Doctoral Candidate, Population Health Sciences
University of Wisconsin Madison
Pushed at the Margins: Social Patterns of Discrimination, Human Rights Abuses, and Violence Against Women at the Thai-Myanmar Border
Friday, March 2nd
Ingraham Hall 206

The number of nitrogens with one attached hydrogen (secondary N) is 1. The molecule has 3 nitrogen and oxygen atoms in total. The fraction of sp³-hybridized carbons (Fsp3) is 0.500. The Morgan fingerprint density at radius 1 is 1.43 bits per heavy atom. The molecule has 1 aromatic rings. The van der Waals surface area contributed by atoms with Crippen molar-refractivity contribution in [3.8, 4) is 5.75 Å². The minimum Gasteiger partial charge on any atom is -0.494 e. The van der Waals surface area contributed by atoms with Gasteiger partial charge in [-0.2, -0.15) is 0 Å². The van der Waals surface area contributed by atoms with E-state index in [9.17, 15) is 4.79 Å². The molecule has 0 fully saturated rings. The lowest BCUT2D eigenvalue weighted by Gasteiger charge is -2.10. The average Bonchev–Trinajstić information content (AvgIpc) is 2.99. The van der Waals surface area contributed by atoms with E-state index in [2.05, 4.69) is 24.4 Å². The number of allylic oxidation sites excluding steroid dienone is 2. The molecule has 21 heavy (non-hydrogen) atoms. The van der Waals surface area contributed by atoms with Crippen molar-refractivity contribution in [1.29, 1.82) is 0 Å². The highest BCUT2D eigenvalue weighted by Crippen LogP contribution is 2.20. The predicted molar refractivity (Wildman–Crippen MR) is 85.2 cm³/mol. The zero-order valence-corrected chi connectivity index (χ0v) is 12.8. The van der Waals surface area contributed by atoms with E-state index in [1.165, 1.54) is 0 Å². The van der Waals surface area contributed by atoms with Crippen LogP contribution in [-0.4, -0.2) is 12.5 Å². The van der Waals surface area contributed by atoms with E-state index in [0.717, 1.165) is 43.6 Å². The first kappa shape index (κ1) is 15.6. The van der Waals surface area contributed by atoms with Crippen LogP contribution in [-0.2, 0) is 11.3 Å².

Myanmar has ranked in the top ten major source countries for refugees worldwide since 2009, with roughly half a million fleeing violence perpetrated by the authoritarian Burmese military regime (or Tatmadaw) in 2015 alone. The Shan state, bordering the northernmost region of Thailand, has been one of the most severely affected ethnic states by the Tatmadaw’s “Four Cuts” (Pya Ley Pya)- the strategic cut-off of selected villages’ sources of food, money, intelligence, and recruits to ethnic insurgency groups- coinciding with extrajudicial killings, torture, sexual violence, and property seizures against civilians. The Shan living in northern Thailand along its border with Myanmar now reflect multiple decades and generations of displacement triggered by conflict coexisting with Shan communities in Thailand that predate such displacement. The resulting border landscape captures a mosaic of life histories that underlie fundamental determinants of health and social wellbeing. Based on interviews with over 600 women living at the Thai border with the Shan state, I examine more closely how forms of displacement, legal documentation, and related discriminatory structures shape women’s past and ongoing experiences of violence and human rights abuses in these spaces.